If there was any doubt about how Maryland would respond after dropping its first Big Ten contest of the season, the Terps erased it all after drubbing Ohio State 100-65.
So much for the wheels coming off after a shocking 70-67 loss to the Wolverines on Wednesday night. Instead, the Terps boat-raced the visiting Buckeyes squad that was nearly as hot as Maryland was before its loss earlier this week.
Ohio State came in having won eight of their last nine and included a win over Kentucky in that streak. The Buckeyes were winners of four of their first five Big Ten contests as well, but the record appears a bit more deceiving.
That brings us to the bigger question at hand… Just how big of a statement was this win?
Numbers just simply won’t lie in this one.
The Terps built an 18-point lead at halftime, going up 48-30. It then poured it on from there, leading by 30 with 16 minutes to play (63-33) and 40 with 11 minutes to go (77-37).
OSU came out poor on both ends of the court, shooting 1 of 13 from the field to start the second half and allowing Maryland to shoot 11 of 15 to build a 42-point lead with 10 minutes to play.
That was simply embarrassing for the Buckeyes, but it wasn’t just cold shooting either. Credit the Terps for some very hard work on the defensive end of the court as well.
Maryland frustrated the outside shooting effort of OSU, forcing them in to a 3 of 12 night from beyond the arc and countering with an impressive 11 of 21 effort of its own.
It was the first time since 2012 that a Maryland team put up 100 or more points on an opponent, and continue a streak of not losing two in a row since the 2012-13 season as well.
Most importantly, the Terps did it without much from star guard Melo Trimble, who had eight points on 2 of 5 shooting from the field.
Instead, former Georgia Tech transfer Robert Carter Jr. poured in a career-high 25 points and former Duke transfer Rasheed Sulaimon added a season-best 22.
Carter and Sulaimon weren’t just jacking up shots either, instead the pair of transfers were lethal with their shots. Carter finished the game 10 of 13 from the field and Sulaimon was a crazy 9 of 10 on his own.
Star freshman center Diamond Stone came off the bench and added 15 points to the effort. He was also a massive catalyst in blowing open the game, as his three-point play ripped open a close game early in the first half and started a 13-4 run that eventually led to the blowout.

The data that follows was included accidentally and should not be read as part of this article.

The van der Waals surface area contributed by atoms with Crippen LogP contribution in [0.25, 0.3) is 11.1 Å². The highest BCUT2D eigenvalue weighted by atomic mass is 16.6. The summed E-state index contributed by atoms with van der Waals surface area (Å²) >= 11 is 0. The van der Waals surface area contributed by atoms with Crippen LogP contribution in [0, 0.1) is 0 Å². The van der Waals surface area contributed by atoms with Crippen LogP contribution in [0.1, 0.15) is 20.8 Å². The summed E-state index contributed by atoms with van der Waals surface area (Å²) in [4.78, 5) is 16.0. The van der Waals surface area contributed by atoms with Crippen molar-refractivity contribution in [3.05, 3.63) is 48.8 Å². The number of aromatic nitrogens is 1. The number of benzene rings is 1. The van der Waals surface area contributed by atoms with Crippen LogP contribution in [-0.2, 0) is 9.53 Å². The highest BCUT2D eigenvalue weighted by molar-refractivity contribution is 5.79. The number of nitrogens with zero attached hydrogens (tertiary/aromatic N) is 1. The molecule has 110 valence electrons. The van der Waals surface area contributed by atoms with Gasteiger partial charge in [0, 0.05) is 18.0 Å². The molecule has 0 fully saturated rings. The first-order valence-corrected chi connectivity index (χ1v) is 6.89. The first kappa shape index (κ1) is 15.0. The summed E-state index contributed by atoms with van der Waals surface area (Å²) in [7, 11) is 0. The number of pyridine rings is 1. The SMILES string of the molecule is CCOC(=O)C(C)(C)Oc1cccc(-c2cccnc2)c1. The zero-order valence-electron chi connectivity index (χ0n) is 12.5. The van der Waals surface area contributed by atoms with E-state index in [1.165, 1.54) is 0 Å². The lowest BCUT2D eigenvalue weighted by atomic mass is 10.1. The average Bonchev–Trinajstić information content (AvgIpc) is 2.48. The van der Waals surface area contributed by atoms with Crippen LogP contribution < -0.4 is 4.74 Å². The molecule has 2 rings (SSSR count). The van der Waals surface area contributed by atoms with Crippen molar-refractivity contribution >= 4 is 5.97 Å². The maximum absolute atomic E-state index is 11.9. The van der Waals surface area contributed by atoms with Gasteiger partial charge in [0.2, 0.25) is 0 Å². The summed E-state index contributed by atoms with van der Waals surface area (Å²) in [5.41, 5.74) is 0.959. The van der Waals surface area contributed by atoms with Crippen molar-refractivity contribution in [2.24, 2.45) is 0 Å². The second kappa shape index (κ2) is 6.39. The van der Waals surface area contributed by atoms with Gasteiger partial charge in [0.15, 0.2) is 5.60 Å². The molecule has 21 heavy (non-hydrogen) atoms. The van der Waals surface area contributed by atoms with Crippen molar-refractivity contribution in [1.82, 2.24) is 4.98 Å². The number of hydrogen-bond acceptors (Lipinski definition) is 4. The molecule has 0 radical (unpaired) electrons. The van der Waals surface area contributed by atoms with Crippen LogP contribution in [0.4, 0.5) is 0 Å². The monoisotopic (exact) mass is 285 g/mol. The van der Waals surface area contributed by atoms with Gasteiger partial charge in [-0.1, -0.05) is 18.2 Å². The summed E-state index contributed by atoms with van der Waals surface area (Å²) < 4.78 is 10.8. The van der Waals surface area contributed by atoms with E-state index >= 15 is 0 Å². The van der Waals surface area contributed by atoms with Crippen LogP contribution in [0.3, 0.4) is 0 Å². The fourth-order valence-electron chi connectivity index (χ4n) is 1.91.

Things were so in hand that Maryland coach Mark Turgeon emptied out the bench with 7 minutes remaining and the score 91-47.
From start to finish, Maryland put on a clinic against one of the hottest teams in the Big Ten. If that doesn’t impress, not much else will this 2015-16 college basketball season.
2017 talking10 Big Ten Men’s Basketball Awards Special
The Big Ten may have its awards, but what is the point of watching endless hours of Big Ten basketball without putting our two cents in, right?
Welcome to the 2017 taking10 Big Ten Men’s Basketball Awards special. Our hope is to educate you on the names that dominated our conversations and the hardwood across the Big Ten this season.
So, sit back and enjoy our special for your viewing pleasure.
Who has the edge in race for Big Ten basketball title?
We’re just a few weeks away from the end of the college basketball regular season. We’re also exactly back to where we started in the Big Ten race — all square.
After Wisconsin’s 64-58 loss to Michigan on Thursday it brought up a three-way tie atop the Big Ten standings.
It truly is an amazing feat considering just two weeks ago the Badgers looked like a team running away with it. A few games later and Wisconsin is on a two-game losing streak and no longer has a stranglehold on the B1G title.
We’ve got the preseason favorites of Wisconsin and Purdue in the mix, while afterthought Maryland also sits atop the B1G with a 10-3 conference record.
As we wind down the season, exactly which one of those three teams will end up winning a conference that no one seems to want to win? Could we even see a free-fall that allows Northwestern in the mix at
Let’s examine each teams chances…
The Case for Maryland:
Three of the final five games of the season are at home for the Terps. That’s a huge advantage in this scenario. In fact, the three most difficult games on the schedule — Minnesota, Iowa and Michigan State — all come at the Xfinity Center.
Maryland’s case is also helped by seeing Melo Trimble go off for a career night against its biggest recent competition — Northwestern. He went off for 32 points on 12-of-17 shooting in a 10-point Terps victory.
Seeing Trimble starting to play his best basketball down the stretch has to be good news for Terps fans.
The Case Against Maryland:
It’s biggest remaining game is against Wisconsin, and it is at the Kohl Center. That hasn’t been good news for a whole host of teams throughout the years. Even if Wisconsin has been literally limping around as of late, UW at home is always dangerous.
Additionally, this is a team that needs more than Melo Trimble to be successful. Trimble is averaging 15.6 points per game in the three losses in conference play, yet is averaging 17.2 points per game overall on the season.